On Monday, Old Man Winter unleashed a polar vortex – an extreme cold front affecting most of the country, including Eastern Jackson County. Fortunately, the National Weather Service says we should expect a slight break from the frigid temperatures by the end of this week.
However, winter is well underway and another severe bout of cold weather can be looming on the horizon. The unseasonably harsh conditions can have a negative effect on either your business or home's plumbing, tamper with your vehicle's ability to start and even impose a threat to your overall safety.
The Examiner spoke with a number of professionals on what preventive steps a person should consider for their home, car and well-being.
"The biggest one I heard in the past that works even in the worst of situations – and may cost a few dollars – is to keep the water running," says Jeff Mock of Blue Springs Public Works who received calls from many homeowners and businesses Monday about busted pipes or water lines. He says water pipes in your home or office building are susceptible to burst from the frozen temperatures, and the best way to prevent a visit from the plumber is to keep water in your home or business moving.
"Just have the faucet inside your home run a stream the size of pencil lead," said Mock. "Or periodically just run water through the lines. Moving water is very difficult to freeze."
Although you might see a higher water bill next month, Mock said compared to the cost of repairing a pipe, the continuously running water option is cheaper.
He also suggested alternative remedies such as keeping your cabinet doors under the sink open and to check and see if there are any open seals on your garage doors. The water lines on raised ranch-style homes, he said, are usually all located in the garage. "That cold air could enter through a crack in the seal and cause them to burst."
Mock does not recommend using space heaters or blow dryers to heat pipes, either, as they are potential fire hazards.
The kids got the day off from school, but what about the working adults who have to venture into the Arctic environment in their automobiles?
Mike Goodwin from Buddy's Automotive in Independence had this to say about taking care of your car during these winter months.
"Make sure your battery cables are clean and clear from contaminants, and also your antifreeze is topped off." He also said to make sure your tires are aired correctly and that even new tires tend to lose air in the cold weather. As for starting your car in the cold morning, "make sure everything is turned off ... when you go to start it. You need maximum voltage in order to start."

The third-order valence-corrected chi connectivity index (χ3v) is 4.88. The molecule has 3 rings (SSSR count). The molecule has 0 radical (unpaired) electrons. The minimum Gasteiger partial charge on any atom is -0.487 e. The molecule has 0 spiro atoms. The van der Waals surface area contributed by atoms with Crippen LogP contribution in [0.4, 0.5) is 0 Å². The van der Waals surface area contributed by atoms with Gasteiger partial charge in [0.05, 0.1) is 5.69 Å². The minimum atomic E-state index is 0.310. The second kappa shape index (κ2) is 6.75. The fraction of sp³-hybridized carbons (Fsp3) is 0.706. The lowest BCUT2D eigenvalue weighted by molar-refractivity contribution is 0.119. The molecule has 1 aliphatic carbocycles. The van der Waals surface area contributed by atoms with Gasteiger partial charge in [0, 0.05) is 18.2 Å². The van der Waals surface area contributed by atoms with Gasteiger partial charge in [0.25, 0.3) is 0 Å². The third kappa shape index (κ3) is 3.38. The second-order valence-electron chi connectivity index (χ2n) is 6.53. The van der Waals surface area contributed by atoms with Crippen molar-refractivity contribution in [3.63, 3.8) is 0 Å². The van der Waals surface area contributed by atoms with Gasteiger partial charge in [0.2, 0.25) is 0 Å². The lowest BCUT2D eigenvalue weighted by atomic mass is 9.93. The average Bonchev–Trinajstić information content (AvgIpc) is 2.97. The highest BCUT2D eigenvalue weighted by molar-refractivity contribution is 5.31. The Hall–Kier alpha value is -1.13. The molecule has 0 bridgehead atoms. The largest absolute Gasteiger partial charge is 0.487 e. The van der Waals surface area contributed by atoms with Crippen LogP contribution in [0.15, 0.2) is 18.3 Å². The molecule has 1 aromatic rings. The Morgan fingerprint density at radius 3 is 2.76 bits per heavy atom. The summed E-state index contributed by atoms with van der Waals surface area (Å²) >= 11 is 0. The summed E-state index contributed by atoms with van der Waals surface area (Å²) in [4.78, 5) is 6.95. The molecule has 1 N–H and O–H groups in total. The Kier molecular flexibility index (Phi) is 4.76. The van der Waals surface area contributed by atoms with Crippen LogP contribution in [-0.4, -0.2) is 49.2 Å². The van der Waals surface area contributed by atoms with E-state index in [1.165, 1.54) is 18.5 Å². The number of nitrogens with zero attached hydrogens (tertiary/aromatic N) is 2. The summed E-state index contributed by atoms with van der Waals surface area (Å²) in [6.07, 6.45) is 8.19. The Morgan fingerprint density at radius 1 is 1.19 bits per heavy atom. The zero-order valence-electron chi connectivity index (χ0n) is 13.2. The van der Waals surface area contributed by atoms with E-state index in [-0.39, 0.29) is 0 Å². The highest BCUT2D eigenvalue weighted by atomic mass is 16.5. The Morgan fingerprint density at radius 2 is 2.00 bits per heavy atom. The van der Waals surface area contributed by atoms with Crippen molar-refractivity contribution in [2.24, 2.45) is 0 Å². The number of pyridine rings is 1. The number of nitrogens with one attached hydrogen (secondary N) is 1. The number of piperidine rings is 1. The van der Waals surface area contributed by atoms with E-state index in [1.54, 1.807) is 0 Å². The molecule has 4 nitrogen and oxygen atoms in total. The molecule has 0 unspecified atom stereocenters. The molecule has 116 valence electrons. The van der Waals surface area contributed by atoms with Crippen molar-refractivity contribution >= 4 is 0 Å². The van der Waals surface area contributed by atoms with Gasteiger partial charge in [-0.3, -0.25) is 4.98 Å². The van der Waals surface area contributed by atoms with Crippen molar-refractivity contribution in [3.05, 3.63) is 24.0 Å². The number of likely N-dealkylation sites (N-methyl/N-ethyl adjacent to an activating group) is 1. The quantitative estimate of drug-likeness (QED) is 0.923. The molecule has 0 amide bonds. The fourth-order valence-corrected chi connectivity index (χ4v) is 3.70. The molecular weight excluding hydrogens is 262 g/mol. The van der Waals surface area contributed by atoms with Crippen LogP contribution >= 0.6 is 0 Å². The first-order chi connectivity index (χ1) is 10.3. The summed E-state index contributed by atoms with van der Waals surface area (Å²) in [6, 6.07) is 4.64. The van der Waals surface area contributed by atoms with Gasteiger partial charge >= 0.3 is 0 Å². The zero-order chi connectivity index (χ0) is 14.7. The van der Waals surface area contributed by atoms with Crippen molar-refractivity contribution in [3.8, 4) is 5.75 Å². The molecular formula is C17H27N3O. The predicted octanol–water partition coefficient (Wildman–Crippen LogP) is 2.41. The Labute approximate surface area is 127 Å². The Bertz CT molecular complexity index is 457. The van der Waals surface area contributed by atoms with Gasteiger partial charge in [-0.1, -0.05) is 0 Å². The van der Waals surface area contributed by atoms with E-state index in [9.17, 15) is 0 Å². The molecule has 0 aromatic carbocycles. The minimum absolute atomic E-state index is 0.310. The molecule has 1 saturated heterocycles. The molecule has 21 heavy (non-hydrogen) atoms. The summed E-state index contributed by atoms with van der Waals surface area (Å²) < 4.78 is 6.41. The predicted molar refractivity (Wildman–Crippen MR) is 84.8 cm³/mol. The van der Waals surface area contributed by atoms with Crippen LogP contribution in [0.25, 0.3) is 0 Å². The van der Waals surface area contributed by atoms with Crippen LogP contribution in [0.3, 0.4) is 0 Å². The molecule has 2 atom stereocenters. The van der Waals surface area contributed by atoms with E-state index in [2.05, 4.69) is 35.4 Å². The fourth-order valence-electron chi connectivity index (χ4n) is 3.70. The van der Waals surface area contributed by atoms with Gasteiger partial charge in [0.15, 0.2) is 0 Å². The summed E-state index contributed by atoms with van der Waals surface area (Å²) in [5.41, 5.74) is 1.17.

And what if you're tired of being cooped up in the house and want to do something outdoorsy?
Missouri Conservationist Bob Mattucks said if you're wanting to go ice fishing or ice skating, one should always take the utmost caution in doing so.
"Currently there is a layer of rotten ice sitting on top of our lakes or ponds," said Mattucks. "Check everywhere you possibly go with a test pole. We (Missouri Conservation) never tell that it is safe. It is common, especially during these weather conditions, that you may experience a pocket of warm water beneath."
He said the only time you should ice skate or walk on a frozen pond is when there is 4 to 6 inches of clear, visible ice that can be measured by a pole.
"Always use safety equipment," Mattucks continued. "Even wear a life jacket when you're ice fishing. Bring hand picks, too. And that's just for human traffic on the water."
There are also many warming shelters being offered through the week in Eastern Jackson County, particularly Independence, where people in need can escape the bitter cold and avoid getting frostbite.
Mid-Continent Public Library North Independence, South Independence branches and its Genealogy Center on Lee's Summit Road in Independence will provide warming centers for people needing to avoid the cold weather during their regular hours of operation from 9 a.m. to 9 p.m. this week.
According to Jessica Ford from Mid-Continent, they have housed a total of nearly 1,600 people so far over the past three days.
The Salvation Army's Crossroads shelter provided an overnight refuge for people who didn't have a place to stay warm this past weekend. People requesting to spend the night needed to undergo a background and drug check beforehand and could sleep on a cot.
"Right now we're good in terms of capacity," said Cathy Asher of the Salvation Army. "We'll be open at Crossroads if the weather continues to be like this."